For its part, the Colombian government accused Venezuela of attempting to destabilise it, and of providing sanctuary and financial support to the FARC-EP. After Colombian military forces raided a FARC-EP encampment across the Ecuadorian border in March 2008, killing FARC-EP leader Raul Reyes, the Venezuelan and Ecuadorian governments closed their embassies in Colombia and deployed troops along the border (Romero, 2008). Fortunately, the conflict among the three countries did not escalate further.
Nevertheless, during the raid the Colombian authorities seized Reyes’ laptops, which contained significant information on the FARC-EP’s operations. This information revealed that the Venezuelan government had a close, although complicated relationship with the FARC-EP, guided as much by strategic calculations as ideology (Martinez, 2011). Chávez participated in efforts at peace between the Colombian government and guerrilla groups while simultaneously supporting the latter through public advocacy or by providing clandestine financial and diplomatic support (IISS, 2011). Many in Colombia suggest that Chávez’s support for the FARC-EP prevented Uribe from definitively defeating it.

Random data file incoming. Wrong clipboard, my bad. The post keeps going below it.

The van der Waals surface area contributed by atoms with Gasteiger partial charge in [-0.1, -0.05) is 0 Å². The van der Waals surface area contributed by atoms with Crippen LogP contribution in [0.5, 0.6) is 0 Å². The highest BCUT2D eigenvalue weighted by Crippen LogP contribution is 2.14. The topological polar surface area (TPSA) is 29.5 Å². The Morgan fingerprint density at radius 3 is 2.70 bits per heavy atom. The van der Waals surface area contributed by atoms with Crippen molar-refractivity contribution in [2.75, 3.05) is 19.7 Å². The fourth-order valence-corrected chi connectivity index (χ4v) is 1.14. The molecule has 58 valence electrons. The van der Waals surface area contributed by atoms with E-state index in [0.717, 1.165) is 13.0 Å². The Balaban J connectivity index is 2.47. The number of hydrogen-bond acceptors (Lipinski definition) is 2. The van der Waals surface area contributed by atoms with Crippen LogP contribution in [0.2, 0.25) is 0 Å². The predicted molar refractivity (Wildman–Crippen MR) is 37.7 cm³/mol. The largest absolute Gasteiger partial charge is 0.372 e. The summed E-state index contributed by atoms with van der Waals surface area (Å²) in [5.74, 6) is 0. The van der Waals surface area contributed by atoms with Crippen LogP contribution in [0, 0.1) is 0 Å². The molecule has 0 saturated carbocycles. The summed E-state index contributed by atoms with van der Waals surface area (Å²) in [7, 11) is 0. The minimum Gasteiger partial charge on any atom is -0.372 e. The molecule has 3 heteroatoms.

Analysts have argued that the volatile relationship between Chávez and Uribe simply deepened a historical rivalry between the two nations that has traditionally been tamed by mutual economic dependence (McCoy & Diez, 2011).
Venezuela-Colombia relations did not significantly improve until the election of Juan Manuel Santos as president of Colombia in 2010. Santos openly promoted the repair of relations between the two countries, and he and Chávez met on several occasions to discuss issues of mutual importance, including Venezuela’s role in facilitating peace talks between the Colombian guerrillas and the government.
Santos, however, enfuriated the Venezuelan government in May 2013 when, in the immediate aftermath of the disputed Venezuelan presidential election, he met with opposition leader Henrique Capriles Radonski, despite having recognised Maduro’s electoral victory. Although the Venezuelan government temporarily withdrew from the peace talks in Cuba, Santos and Maduro met in July of that year to repair relations and move forward. Economically, Colombia has traditionally been one of Venezuela’s largest trading partners, but commerce between the two countries decreased by 44% from 2014 to 2015.